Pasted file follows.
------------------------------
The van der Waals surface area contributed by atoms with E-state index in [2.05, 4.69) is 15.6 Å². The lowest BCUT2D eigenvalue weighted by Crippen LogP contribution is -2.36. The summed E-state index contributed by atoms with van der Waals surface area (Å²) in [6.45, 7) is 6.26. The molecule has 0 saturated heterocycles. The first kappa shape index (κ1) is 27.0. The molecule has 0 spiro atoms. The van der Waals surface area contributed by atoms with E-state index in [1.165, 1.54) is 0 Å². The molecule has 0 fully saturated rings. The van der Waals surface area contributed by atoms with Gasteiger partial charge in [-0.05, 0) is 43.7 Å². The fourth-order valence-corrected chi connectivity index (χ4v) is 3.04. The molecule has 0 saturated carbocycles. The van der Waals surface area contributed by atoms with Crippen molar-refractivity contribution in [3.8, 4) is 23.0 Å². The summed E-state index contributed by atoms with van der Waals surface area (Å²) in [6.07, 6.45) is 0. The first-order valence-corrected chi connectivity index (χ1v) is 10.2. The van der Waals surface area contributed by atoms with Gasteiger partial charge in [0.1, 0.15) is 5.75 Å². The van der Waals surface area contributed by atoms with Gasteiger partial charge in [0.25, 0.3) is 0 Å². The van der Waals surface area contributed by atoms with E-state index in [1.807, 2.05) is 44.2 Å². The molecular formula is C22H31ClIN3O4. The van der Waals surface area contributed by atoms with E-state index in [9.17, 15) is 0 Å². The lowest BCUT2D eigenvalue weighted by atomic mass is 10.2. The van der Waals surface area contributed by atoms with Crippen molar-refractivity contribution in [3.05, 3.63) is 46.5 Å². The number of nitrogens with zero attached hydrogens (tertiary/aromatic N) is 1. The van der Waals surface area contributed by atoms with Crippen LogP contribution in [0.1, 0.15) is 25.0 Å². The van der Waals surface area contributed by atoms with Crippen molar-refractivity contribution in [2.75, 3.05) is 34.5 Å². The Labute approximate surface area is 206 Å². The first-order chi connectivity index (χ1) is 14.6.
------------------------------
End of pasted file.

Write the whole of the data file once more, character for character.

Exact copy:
The van der Waals surface area contributed by atoms with E-state index in [2.05, 4.69) is 15.6 Å². The lowest BCUT2D eigenvalue weighted by Crippen LogP contribution is -2.36. The summed E-state index contributed by atoms with van der Waals surface area (Å²) in [6.45, 7) is 6.26. The molecule has 0 saturated heterocycles. The first kappa shape index (κ1) is 27.0. The molecule has 0 spiro atoms. The van der Waals surface area contributed by atoms with E-state index in [1.165, 1.54) is 0 Å². The molecule has 0 fully saturated rings. The van der Waals surface area contributed by atoms with Gasteiger partial charge in [-0.05, 0) is 43.7 Å². The fourth-order valence-corrected chi connectivity index (χ4v) is 3.04. The molecule has 0 saturated carbocycles. The van der Waals surface area contributed by atoms with Crippen molar-refractivity contribution in [3.8, 4) is 23.0 Å². The summed E-state index contributed by atoms with van der Waals surface area (Å²) in [6.07, 6.45) is 0. The first-order valence-corrected chi connectivity index (χ1v) is 10.2. The van der Waals surface area contributed by atoms with Gasteiger partial charge in [0.1, 0.15) is 5.75 Å². The van der Waals surface area contributed by atoms with Gasteiger partial charge in [0.25, 0.3) is 0 Å². The van der Waals surface area contributed by atoms with E-state index in [1.807, 2.05) is 44.2 Å². The molecular formula is C22H31ClIN3O4. The van der Waals surface area contributed by atoms with E-state index in [9.17, 15) is 0 Å². The lowest BCUT2D eigenvalue weighted by atomic mass is 10.2. The van der Waals surface area contributed by atoms with Crippen molar-refractivity contribution in [3.05, 3.63) is 46.5 Å². The number of nitrogens with zero attached hydrogens (tertiary/aromatic N) is 1. The van der Waals surface area contributed by atoms with Crippen LogP contribution in [0.1, 0.15) is 25.0 Å². The van der Waals surface area contributed by atoms with Crippen molar-refractivity contribution in [2.75, 3.05) is 34.5 Å². The Labute approximate surface area is 206 Å². The first-order chi connectivity index (χ1) is 14.6.